Transpennine Culture: November 22nd 2009
-- date of original posting to be checked. Possible incorrect date originally.

IP protection for small and medium sized enterprises

by Helen Gavaghan, Barnsley

A panel of intellectual property (IP) experts last month (17th November) presented an overview to local creative businesses about how to protect creative work from those seeking to use original work without payment and/or consent and/or acknowledgement. The event was held at the Digital Media Centre in Barnsley, West Yorkshire*.

"Your investment in creativity creates intellectual assets, for example, books and performing arts," said IP barrister, Jane Lambert, head of chambers at NIPC, who chaired the meeting. NIPC is a small virtual chambers headquartered in the North of England.

Ms Lambert specialises in mediation and arbitration with some litigation, working in media law, IP, technology law and copyright.

The presentation spanned three themes: IP protection, namely patenting, copyright, and registering trademarks and designs; insurance against the need to take legal action against infringers; and contractual means of avoiding the need for legal action.

As the evening progressed it became clear that intellectual property law covers a suite of legislative, regulatory and other formalised mechanisms that can, if used appropriately, enable the development of ideas and business in a commercially positive and safe way. Its interaction, which exists, with company law, was not touched on.

The evening embraced both theory and practice. How, for example, does one brand? Obviously trademarks are among the tools. "It is best," said Michael Harrison, from Harrison IP, "to leave trade marking [until the business has existed] for a couple of years." Once the brand becomes established then trade marking and registering the trademark to make the brand recognisable would cost between £450 and £1000, depending on the locations where the trademark is registered. Dr Harrison is a former chairman of the Chartered Institute of Patent Attornies and is a fellow of the Royal Society of Chemistry.

In his overview Dr Harrison said that a search for former patent claims made by keyword (£200 per keyword) and for trademarks and registered designs would cost £500 in total. Patenting itself costs much more, possibly into the hundred of thousands, and the process ought to begin before there is any disclosure. The cost reflects that patenting is a mechanism that protects intellectual property based on deep and extensive knowledge in competitive fields with the potential for significant financial and commercial reward. It can take years.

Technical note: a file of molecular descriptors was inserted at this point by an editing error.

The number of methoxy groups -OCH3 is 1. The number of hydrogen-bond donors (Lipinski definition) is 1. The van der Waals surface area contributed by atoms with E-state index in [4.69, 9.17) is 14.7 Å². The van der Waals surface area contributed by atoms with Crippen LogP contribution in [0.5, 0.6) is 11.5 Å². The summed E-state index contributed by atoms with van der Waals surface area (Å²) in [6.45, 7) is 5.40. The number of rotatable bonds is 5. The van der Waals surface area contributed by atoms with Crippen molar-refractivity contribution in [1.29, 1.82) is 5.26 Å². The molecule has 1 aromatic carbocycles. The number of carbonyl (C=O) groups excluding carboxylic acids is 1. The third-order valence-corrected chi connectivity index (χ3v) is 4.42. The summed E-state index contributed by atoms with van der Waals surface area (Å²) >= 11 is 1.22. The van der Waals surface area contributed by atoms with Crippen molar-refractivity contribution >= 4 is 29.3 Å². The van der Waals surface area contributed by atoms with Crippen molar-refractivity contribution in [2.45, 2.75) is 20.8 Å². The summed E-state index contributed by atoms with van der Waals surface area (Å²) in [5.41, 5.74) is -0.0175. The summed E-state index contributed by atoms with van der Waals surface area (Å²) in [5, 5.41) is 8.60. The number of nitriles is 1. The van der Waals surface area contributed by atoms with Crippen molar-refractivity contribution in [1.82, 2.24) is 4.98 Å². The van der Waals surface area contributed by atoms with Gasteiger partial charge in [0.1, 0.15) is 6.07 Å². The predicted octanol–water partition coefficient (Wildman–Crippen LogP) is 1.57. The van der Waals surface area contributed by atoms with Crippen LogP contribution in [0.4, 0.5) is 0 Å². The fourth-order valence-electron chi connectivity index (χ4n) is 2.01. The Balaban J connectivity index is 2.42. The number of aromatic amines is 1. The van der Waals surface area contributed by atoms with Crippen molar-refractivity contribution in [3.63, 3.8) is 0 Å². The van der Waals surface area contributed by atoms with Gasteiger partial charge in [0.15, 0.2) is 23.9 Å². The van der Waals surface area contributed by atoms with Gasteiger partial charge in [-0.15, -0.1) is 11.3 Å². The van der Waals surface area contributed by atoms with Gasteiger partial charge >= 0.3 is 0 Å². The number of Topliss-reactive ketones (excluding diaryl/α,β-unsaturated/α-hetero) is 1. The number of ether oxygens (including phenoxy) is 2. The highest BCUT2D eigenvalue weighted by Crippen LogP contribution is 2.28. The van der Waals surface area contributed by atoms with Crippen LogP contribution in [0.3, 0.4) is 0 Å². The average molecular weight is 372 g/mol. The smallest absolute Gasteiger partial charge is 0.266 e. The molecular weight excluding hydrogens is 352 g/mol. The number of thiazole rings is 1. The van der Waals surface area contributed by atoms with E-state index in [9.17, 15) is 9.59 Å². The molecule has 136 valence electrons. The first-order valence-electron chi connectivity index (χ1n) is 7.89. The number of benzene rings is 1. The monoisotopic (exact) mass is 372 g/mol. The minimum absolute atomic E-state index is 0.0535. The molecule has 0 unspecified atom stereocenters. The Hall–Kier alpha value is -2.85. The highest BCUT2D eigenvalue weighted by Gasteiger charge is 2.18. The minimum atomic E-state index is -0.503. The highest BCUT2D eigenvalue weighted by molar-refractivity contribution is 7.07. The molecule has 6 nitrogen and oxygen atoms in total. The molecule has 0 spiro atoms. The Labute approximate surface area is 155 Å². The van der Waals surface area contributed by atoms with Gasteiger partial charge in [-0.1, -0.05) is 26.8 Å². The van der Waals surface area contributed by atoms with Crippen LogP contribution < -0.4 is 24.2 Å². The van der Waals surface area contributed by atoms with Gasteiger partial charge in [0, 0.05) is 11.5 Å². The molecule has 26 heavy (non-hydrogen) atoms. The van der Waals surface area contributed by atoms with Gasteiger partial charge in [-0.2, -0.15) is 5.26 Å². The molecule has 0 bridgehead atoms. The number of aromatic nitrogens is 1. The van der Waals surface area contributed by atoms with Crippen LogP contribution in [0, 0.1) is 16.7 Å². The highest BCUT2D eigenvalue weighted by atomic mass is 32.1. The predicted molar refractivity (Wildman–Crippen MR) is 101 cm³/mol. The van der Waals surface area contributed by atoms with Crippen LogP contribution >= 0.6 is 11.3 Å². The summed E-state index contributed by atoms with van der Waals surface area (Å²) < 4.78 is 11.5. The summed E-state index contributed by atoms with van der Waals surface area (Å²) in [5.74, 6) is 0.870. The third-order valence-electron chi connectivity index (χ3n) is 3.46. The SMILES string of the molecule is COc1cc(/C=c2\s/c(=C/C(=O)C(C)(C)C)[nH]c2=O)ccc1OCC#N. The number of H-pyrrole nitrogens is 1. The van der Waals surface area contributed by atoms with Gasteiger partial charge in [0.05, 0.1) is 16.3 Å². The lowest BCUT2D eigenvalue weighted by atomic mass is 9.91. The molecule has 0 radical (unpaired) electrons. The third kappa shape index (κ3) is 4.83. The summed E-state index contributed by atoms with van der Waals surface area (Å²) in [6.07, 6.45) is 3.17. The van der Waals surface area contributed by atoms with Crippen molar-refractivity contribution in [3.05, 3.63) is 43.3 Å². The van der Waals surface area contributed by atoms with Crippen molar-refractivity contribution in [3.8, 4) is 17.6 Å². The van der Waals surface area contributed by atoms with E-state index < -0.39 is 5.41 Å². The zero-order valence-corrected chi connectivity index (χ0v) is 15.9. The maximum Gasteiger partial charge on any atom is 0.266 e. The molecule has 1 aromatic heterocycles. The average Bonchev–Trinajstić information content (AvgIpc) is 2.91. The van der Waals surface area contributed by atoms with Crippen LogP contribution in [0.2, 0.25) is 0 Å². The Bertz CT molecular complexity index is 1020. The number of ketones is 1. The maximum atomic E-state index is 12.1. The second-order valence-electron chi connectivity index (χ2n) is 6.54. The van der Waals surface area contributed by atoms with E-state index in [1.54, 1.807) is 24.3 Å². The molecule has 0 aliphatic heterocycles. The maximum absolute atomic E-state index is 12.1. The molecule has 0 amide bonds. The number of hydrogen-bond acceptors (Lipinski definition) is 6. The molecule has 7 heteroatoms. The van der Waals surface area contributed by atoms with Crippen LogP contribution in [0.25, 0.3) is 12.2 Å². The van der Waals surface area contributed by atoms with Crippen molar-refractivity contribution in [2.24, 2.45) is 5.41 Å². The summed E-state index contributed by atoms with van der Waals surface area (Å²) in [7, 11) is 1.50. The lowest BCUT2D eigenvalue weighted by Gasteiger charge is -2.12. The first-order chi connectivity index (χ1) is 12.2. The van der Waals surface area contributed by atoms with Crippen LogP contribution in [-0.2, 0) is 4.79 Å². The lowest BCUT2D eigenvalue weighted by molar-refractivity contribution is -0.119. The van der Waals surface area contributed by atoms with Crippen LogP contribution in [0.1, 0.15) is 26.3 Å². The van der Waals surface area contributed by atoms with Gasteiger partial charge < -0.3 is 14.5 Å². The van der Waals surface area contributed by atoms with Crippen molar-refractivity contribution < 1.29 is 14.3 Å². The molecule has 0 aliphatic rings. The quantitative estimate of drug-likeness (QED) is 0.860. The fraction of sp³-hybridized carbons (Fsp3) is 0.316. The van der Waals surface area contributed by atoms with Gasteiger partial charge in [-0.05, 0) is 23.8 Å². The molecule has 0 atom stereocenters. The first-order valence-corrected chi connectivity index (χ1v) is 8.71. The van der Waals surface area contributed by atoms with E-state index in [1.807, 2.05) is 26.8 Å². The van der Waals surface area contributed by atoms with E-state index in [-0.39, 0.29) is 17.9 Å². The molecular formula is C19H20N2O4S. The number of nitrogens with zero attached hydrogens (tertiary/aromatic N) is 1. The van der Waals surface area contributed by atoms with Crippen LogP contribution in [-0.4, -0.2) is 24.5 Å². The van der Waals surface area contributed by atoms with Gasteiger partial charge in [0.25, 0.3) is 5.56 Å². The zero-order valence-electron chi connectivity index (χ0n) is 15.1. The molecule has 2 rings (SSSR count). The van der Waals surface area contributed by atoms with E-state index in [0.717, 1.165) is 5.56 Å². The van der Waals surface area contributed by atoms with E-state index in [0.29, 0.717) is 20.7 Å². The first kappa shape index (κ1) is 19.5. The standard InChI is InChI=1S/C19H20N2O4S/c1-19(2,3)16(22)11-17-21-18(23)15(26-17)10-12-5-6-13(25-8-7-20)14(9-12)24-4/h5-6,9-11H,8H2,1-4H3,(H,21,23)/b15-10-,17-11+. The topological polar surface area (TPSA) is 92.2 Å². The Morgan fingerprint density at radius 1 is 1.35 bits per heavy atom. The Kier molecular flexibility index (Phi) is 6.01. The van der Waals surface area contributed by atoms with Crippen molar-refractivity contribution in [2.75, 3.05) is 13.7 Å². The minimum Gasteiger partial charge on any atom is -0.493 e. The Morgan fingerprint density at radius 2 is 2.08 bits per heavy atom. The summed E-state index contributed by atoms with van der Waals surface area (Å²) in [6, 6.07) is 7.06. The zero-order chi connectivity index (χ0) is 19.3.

"It is easier," said Dr Harrison, "to enforce defence of registered rather than unregistered rights."

If it does become necessary to take legal action it helps to have insurance. Yet, said Ms Lambert, most legal indemnity insurance specifically excludes intellectual property. One specialist firm in the trans Pennine region which does insure IP is insurance brokers McParland Finn, with offices based in Leeds and Manchester. Gareth Greaves-Milner, a development executive with the company, outlined types of insurance and what the broker needs to know, which, primarily, is: what is the IP and what is the value assigned to the IP in the business plan. The responsibility for this quantification lies with the owner," he said.

"Utilise contracts," Mr Greaves-Milner urged. These could cover employee terms and conditions or be confidentiality or non disclosure agreements. With a contract one could, for example, prevent your contracted website developer from taking the design used for your website and applying it to another.

The options are to self insure, insure against damages and legal expenses, insure against legal expenses only, or take out after the event legal cover. With after the event cover there is an upfront non recoverable fee if you decide not to move forward with the cover. The insurance premium itself would be roughly 33 percent of the total sought by the individual taking action, and that total might include recovery of lost value and revenue and of the legal action itself. Certain aspects of the legal cost might be excluded, says Mr Greaves-Milner.

Best of the options, though, is to avoid the need for legal action, and Kate Reid, of IP solicitors, Pemberton Reid in Harrogate, spoke of assigning (transferring ownership) and licensing (giving permission for someone to use the IP under certain conditions) IP.

"When you sign a contract never warrant the future validity of the IP," she said. "This is because you cannot know how the Courts will decide in future, and it might be that a trademark is not valid."

Moving next to licensing agreements; Ms Reid said one is giving permission for someone else to use your IP. The questions to address are: what is the licensee allowed to use, and how and where. If something goes wrong, how would you terminate the agreement? A publisher, for example, might be left with unsold stock if they failed to reach agreed sales targets, and the licensing contract might specify that the licensor would terminate the contract if certain Royalties were not received. In such an eventuality what would happen to the unsold stock? This is the kind of detail that a licensing agreement needs to cover, she said.

If action were brought because of the product who would take infringement proceedings? The licensor or licensee? In the case of a licensed trademark who owns the goodwill in the trademark?

Ms Reid, like all of the other speakers, offers a free initial consultation, during which she gives the potential client a check list, based on what they have told her, which would help them develop their instructions for her should they become clients.

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